Using the field of humanitarianism as the critical locus, this essay reflects on what Haiti, called the “Republic of NGOs,” can teach us about unsettling the coloniality of being, power, and freedom if we acknowledge in our critical thought system the acts of humanitarianism this nation has performed. By pursuing the issue of agency otherwise denied to any organism—be it political or intellectual—that departs from Western paradigms, the author aims to contribute to the call on critics and historians to rethink the ideologies that have informed and continue to inform the patterns of research methodologies entrenched in various disciplines to address the vexed question of epistemic dependency. In response, the essay focuses on the episode of inter-minority solidarity between blacks and Jews when, following the 1938 Evian conference, the Haitian government offered asylum to the undesirables of Europe based on the principles of the 1804 Haitian Revolution.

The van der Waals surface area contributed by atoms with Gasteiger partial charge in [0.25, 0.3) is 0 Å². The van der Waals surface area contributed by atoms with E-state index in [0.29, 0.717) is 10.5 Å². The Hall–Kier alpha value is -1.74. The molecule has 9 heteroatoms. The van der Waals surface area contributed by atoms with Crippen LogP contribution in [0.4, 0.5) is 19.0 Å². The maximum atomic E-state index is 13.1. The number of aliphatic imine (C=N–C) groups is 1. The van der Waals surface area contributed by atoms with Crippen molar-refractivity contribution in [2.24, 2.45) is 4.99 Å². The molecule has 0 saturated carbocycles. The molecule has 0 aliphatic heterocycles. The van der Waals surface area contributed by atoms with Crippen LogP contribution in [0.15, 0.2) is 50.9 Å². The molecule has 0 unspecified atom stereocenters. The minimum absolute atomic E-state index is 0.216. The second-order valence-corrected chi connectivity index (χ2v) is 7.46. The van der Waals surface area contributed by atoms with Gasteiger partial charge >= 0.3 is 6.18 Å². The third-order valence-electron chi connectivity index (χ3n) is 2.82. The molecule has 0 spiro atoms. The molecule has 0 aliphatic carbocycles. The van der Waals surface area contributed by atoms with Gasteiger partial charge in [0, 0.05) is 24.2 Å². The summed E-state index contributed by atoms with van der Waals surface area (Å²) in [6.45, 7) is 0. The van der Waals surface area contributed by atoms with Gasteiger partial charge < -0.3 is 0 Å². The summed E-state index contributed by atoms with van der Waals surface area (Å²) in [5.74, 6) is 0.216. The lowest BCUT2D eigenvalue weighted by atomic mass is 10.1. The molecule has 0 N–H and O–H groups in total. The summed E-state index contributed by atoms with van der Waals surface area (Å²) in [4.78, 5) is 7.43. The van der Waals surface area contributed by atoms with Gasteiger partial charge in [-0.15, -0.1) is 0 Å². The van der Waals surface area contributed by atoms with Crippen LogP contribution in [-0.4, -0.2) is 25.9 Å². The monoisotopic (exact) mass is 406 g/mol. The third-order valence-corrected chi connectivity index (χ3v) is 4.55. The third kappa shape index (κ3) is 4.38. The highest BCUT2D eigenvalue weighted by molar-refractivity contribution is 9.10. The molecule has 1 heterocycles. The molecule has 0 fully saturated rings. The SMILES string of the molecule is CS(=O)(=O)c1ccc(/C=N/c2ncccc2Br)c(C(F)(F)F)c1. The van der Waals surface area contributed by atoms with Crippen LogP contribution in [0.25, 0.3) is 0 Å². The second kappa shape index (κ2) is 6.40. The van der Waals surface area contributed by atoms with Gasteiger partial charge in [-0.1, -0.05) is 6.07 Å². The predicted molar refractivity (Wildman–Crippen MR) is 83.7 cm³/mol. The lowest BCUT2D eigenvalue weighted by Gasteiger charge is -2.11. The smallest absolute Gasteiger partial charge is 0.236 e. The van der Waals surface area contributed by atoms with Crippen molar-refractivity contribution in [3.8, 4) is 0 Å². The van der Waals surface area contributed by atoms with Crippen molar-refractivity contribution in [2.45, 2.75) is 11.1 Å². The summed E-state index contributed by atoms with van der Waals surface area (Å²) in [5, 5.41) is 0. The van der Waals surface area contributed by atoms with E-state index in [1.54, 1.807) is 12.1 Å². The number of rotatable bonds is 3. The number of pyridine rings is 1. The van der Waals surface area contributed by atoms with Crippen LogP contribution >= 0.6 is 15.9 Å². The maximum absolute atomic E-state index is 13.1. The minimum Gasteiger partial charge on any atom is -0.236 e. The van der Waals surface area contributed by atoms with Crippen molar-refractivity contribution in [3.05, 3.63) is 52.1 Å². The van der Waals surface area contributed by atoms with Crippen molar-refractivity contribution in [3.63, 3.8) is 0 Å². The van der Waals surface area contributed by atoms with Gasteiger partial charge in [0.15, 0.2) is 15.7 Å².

Human Rights, Humanitarianism, and “Failed” Nations: Haiti and Jewish Refugees in the 1930s
nadège veldwachter is an associate professor of francophone literatures and cultures at Purdue University. Her research focuses on literary sociology, globalization, translation, postcolonial historiography, and genocide studies. She is the author of Littérature francophone et mondialisation (2012). In recent years her research has addressed the evolution of human rights, humanitarianism, and reparation issues in Europe, Israel, and the Caribbean since the Second World War.
Nadège Veldwachter; Human Rights, Humanitarianism, and “Failed” Nations: Haiti and Jewish Refugees in the 1930s. Small Axe 1 July 2021; 25 (2 (65)): 1–15. doi: https://doi.org/10.1215/07990537-9384170
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